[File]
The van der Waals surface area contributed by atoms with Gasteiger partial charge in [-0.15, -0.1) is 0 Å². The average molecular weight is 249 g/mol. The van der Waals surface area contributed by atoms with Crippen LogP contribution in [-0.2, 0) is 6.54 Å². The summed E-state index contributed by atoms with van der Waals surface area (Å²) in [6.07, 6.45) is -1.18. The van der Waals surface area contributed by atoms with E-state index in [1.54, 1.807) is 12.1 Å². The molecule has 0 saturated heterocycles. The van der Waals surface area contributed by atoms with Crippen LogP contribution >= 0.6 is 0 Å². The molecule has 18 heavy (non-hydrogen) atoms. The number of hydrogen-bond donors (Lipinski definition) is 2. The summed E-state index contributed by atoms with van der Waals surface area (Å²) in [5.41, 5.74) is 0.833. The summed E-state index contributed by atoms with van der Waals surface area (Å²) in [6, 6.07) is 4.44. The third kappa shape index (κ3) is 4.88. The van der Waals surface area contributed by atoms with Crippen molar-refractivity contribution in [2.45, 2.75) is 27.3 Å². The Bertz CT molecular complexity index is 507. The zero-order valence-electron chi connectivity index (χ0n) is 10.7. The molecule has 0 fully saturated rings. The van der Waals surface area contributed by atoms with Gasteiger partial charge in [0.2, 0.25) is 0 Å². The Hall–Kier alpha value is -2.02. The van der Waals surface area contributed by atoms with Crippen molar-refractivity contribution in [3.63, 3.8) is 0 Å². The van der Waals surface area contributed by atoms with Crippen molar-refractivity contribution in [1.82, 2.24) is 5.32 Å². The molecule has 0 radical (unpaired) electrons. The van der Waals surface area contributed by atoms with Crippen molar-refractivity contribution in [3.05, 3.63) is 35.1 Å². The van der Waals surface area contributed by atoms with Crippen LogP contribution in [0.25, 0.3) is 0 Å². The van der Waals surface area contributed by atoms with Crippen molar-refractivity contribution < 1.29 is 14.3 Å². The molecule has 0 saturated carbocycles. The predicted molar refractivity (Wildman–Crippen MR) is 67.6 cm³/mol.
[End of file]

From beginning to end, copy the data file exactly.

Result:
The van der Waals surface area contributed by atoms with Gasteiger partial charge in [-0.15, -0.1) is 0 Å². The average molecular weight is 249 g/mol. The van der Waals surface area contributed by atoms with Crippen LogP contribution in [-0.2, 0) is 6.54 Å². The summed E-state index contributed by atoms with van der Waals surface area (Å²) in [6.07, 6.45) is -1.18. The van der Waals surface area contributed by atoms with E-state index in [1.54, 1.807) is 12.1 Å². The molecule has 0 saturated heterocycles. The van der Waals surface area contributed by atoms with Crippen LogP contribution >= 0.6 is 0 Å². The molecule has 18 heavy (non-hydrogen) atoms. The number of hydrogen-bond donors (Lipinski definition) is 2. The summed E-state index contributed by atoms with van der Waals surface area (Å²) in [5.41, 5.74) is 0.833. The summed E-state index contributed by atoms with van der Waals surface area (Å²) in [6, 6.07) is 4.44. The third kappa shape index (κ3) is 4.88. The van der Waals surface area contributed by atoms with Crippen molar-refractivity contribution in [2.45, 2.75) is 27.3 Å². The Bertz CT molecular complexity index is 507. The zero-order valence-electron chi connectivity index (χ0n) is 10.7. The molecule has 0 fully saturated rings. The van der Waals surface area contributed by atoms with Gasteiger partial charge in [0.2, 0.25) is 0 Å². The Hall–Kier alpha value is -2.02. The van der Waals surface area contributed by atoms with Crippen molar-refractivity contribution in [3.63, 3.8) is 0 Å². The van der Waals surface area contributed by atoms with Crippen molar-refractivity contribution in [1.82, 2.24) is 5.32 Å². The molecule has 0 radical (unpaired) electrons. The van der Waals surface area contributed by atoms with Crippen molar-refractivity contribution in [3.05, 3.63) is 35.1 Å². The van der Waals surface area contributed by atoms with Crippen LogP contribution in [0.25, 0.3) is 0 Å². The van der Waals surface area contributed by atoms with Crippen molar-refractivity contribution < 1.29 is 14.3 Å². The molecule has 0 saturated carbocycles. The predicted molar refractivity (Wildman–Crippen MR) is 67.6 cm³/mol.